All of us managed to dismount the lift without breaking any limbs. That was a good start. Still, I worried that we'd never make it back to the base of the mountain in one piece. We stopped at the top of the mountain -- majestic views surrounding us on all sides with a white tableau that reminded Vasco of C.S. Lewis' Narnia -- to check the trail map one last time, before pointing our boots downward and pushing off together.

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Kennedy and Obama: The Faith Question

Jan. 20, 2011, marks the 50th anniversary of the inauguration of President John F. Kennedy, our nation's first (and still only) Roman Catholic head of state. At the time, Kennedy's Catholicism was a matter of great public debate and, in some quarters, great alarm.

What did it mean to the presidency to have a "papist" sitting in the Oval Office? Would his first allegiance be to the pope rather than the American people? Collective hand-wringing ensued. But no one doubted whether Kennedy was what he said he was: a Catholic.

Half a century later, interest in the president’s spirituality has not waned. The religious predilections of our current president, Barack Obama, the nation’s first African-American president -- and the only U.S. commander in chief to have familial ties, however tenuous and nominal they may be, to the Islamic tradition -- is perpetual fodder for heated debates in the public square.

But something has changed since Hatless Jack took the oath of office. Today, some don't believe the president when he says what he believes about God. It is a troubling progression.

Nearly seven years ago, I sat down with Obama, then a young state senator running for national office for the first time, for a lengthy interview about his faith. When my "spiritual profile" of Obama ran in the Chicago Sun-Times, it was greeted with modest interest, mostly for the novelty of a Democratic candidate speaking at length about religion. To date, that interview remains the most exhaustive Obama has granted publicly about his faith.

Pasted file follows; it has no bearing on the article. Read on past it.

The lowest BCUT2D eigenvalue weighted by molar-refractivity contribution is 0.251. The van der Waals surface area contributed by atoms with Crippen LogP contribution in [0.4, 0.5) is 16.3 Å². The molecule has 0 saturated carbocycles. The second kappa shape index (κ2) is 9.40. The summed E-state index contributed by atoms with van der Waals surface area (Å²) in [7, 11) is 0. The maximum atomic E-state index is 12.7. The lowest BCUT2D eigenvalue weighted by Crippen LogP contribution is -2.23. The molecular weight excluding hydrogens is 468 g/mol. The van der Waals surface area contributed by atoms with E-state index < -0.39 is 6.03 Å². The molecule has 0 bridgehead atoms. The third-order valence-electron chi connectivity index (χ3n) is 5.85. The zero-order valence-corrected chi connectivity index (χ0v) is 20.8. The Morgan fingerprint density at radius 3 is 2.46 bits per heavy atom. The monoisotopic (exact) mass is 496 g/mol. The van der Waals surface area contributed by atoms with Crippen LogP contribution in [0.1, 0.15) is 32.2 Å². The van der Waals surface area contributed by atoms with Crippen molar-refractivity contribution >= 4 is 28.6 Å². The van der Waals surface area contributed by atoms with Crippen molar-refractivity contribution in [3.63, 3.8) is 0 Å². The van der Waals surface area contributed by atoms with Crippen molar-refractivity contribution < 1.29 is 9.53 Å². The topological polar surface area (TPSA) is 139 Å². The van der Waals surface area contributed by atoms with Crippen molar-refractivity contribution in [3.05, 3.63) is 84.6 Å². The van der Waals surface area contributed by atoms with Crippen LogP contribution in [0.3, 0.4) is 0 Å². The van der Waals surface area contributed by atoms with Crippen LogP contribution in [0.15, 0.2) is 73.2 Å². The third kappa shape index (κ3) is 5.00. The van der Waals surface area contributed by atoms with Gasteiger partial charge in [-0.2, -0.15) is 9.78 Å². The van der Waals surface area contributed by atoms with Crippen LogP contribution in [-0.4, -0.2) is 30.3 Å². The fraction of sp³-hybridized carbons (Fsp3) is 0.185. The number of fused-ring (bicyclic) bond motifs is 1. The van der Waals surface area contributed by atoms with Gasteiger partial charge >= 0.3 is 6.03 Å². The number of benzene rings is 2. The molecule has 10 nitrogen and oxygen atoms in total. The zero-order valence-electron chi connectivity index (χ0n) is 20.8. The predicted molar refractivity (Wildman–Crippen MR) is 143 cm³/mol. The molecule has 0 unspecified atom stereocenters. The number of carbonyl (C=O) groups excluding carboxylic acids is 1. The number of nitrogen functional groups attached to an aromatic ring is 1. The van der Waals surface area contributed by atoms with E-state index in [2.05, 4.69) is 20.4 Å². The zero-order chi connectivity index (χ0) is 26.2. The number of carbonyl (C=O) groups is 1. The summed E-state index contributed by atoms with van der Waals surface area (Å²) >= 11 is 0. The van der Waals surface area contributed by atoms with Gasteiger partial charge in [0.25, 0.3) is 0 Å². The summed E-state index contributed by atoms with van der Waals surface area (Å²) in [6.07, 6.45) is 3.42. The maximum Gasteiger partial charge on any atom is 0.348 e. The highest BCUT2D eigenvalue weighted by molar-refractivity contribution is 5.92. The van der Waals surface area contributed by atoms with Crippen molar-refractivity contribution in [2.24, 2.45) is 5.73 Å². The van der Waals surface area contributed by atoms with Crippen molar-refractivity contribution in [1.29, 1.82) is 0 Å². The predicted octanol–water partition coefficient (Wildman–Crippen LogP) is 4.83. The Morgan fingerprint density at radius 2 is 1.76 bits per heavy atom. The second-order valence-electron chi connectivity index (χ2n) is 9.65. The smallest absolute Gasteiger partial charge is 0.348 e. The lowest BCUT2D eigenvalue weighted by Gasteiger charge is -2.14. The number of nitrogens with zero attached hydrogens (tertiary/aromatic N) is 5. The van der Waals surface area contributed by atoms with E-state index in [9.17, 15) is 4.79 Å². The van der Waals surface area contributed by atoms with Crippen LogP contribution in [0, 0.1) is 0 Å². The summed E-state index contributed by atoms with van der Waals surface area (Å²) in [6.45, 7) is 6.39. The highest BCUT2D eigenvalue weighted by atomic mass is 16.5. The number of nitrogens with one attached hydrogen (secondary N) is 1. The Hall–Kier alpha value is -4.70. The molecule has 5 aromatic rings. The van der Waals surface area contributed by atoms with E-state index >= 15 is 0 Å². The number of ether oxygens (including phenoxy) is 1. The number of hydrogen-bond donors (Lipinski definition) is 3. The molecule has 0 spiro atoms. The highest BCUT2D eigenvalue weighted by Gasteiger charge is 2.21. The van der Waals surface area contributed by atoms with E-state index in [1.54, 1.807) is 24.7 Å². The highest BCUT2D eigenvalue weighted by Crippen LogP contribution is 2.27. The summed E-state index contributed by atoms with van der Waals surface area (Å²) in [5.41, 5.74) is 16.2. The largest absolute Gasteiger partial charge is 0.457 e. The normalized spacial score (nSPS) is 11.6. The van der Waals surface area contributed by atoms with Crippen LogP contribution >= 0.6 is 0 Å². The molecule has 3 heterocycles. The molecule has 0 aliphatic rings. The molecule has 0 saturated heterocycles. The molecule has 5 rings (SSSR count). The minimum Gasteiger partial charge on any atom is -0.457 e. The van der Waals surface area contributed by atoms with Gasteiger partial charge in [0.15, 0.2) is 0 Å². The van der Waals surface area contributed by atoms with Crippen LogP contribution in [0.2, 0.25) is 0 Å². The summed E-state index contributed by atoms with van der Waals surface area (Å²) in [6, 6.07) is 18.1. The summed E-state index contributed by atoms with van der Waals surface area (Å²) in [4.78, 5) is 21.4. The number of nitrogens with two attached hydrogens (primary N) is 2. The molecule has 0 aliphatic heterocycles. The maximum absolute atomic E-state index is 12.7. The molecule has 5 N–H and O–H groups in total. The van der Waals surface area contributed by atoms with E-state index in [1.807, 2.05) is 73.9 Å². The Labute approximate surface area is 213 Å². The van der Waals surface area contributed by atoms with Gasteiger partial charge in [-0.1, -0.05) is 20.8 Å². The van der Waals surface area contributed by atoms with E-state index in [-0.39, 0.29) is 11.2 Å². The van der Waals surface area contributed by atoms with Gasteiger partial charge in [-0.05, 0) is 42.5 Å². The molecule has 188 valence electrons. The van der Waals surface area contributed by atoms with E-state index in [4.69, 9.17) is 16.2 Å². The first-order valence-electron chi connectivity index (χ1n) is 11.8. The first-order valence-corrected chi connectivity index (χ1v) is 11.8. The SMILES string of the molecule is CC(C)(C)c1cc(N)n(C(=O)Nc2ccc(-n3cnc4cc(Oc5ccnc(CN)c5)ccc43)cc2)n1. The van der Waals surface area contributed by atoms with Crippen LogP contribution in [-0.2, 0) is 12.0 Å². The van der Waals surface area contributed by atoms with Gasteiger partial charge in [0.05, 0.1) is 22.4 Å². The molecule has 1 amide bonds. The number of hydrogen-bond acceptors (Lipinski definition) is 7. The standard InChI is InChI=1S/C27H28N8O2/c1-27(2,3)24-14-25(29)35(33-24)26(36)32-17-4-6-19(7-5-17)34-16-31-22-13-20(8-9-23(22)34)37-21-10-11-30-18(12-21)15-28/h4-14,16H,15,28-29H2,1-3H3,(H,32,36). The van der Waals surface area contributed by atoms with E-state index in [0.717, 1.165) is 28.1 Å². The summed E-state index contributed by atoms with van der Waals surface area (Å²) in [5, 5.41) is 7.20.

When a Pew poll last summer showed that nearly one in five Americans believes Obama is a Muslim (rather than the Christian he actually is), a virtual tidal wave of renewed interest in that old interview hit my email inbox.

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Sojourners Magazine January 2011
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Together in Imperfection

For more than 15 years, I didn't go to church (except for lots of visits in my professional capacity). When I was in my early 20s, the Episcopal church I attended regularly split. Factions formed, sides were taken, harsh words were spoken. A spiritual tug of war ensued and left the community in tatters. It was awful, traumatic -- the worst that church has to offer.

I love Jesus and all that he told us to do and be while he walked among us in the flesh. But I no longer trusted his followers to not behave appallingly. I'd had enough of Christians shooting their own. So I left.

In hindsight, that was pretty shortsighted. We are believers, but we are also human. We stumble, fall, and drag others down with us. We wallow in our own hypocrisy and look to fellow Christians rather than the One we should emulate as the only perfect example of how to be fully human and completely faithful.

After more than a decade of lurking in the narthex, a couple of years ago I tiptoed into the sanctuary of a small Episcopal parish in suburban Chicago and found safe harbor. I was surprised to learn that this parish had suffered a split several years earlier, too. But what remained were not sharp edges and bitterness from the acrimony that had shattered the community like a cheap mirror. Instead, I found the light of God's love refracted even more beautifully by the cracks and imperfections.

Last summer, my family relocated from Chicago to Southern California and had to leave our beloved church behind. But we found a more perfectly imperfect spiritual home here in Laguna Beach -- a faith community called Little Church by the Sea. Whatever its quaint moniker conjures in your mind -- a certain sweetness and humility; a groovy, laid-back, welcoming place where the pastors wear flip-flops and the worship team is a bluegrass band -- is right on.

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Sojourners Magazine November 2010
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The Dragonfly Abides

Tombolombo. That is the word for “dragonfly” in Chichewa, my son Vasco’s native language. It was one of the first words Vasco taught me when he came from his native Malawi to live with us while he underwent lifesaving heart surgery in 2009.

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Sojourners Magazine August 2010
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Why Character Matters

Christianity promises, by grace and through faith, that believers will spend eternity with God, in paradise. But many of us believers have become so obsessed with who gets into heaven—and who doesn’t—and how, that we have missed a central question of the gospel: How are we to live this life, here and now?

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Sojourners Magazine June 2010